Thousands more job losses proposed by struggling firms

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Thousands more redundancies have been announced today as employers continue to feel the effect coronavirus has had on consumer habits.

Car dealership Pendragon announced plans to cut 1,800 jobs. Some 15 of its 150 branches would be closed with the loss of 400 jobs, while 1,400 redundancies would be made across its dealers and head office as part of a restructure that began before the crisis.

Pendragon chief executive Bill Berman said: “These have been difficult decisions for the board to make and our priority now is to manage the transition to our new operating model.

“The Covid-19 pandemic is a uniquely challenging situation and we want to protect as many jobs as we can sustainably and the proposed redundancies are, of course, extremely regrettable.”

Meanwhile, holiday operator Tui said it planned to cut 166 high street stores across the UK and Ireland, which would affect up to 900 jobs. It said the decision was taken based on local market data and “predictions on the future of travel” – currently, around 70% of Tui bookings are made online.

Tui said that it would seek to move 70% of staff affected to home-based sales and services roles, and aim to relocate other employees in the remaining high street stores.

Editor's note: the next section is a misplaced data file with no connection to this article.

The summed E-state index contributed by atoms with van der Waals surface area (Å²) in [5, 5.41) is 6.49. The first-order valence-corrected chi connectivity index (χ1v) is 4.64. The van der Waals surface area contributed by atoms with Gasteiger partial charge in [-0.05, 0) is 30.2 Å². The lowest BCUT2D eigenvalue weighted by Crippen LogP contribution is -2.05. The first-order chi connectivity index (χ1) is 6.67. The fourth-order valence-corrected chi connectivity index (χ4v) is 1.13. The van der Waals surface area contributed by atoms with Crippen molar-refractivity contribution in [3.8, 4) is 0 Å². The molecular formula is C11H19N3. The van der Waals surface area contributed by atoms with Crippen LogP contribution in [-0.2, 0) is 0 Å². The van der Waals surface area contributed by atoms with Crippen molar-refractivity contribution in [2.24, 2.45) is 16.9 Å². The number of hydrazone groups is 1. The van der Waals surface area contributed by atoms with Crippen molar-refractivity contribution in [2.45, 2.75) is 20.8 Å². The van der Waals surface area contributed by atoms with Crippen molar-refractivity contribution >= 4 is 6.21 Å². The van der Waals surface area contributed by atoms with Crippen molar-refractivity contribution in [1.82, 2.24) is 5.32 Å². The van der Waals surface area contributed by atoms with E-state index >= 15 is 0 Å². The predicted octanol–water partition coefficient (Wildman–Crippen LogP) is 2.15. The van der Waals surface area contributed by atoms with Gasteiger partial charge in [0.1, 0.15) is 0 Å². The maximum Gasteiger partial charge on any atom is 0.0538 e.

In May, the German travel giant said it planned to cut 8,000 jobs globally in an attempt to reduce overheads.

“We want to be in the best position to provide excellent customer service, whether it’s in a High Street store, over the telephone or online, and will continue to put the customer at the heart of what we do,” said Andrew Flintham, managing director of Tui UK and Ireland.

“It is therefore imperative that we make these difficult cost decisions, look after our colleagues during such unprecedented uncertainty and also offer a modern customer service.”

Around 1,200 National Trust employees – around 13% of its workforce – have also been told they face redundancy as part of its plan to save £100m. It expects to close “unprofitable” shops and cafes, rather than whole properties and estates.

Staff at Victoria Beckham’s fashion label have also been informed of plans to cut 20 jobs in production roles in London. A spokesperson for the fashion company told the Guardian that a fall in demand meant it was “paring down” its operations.

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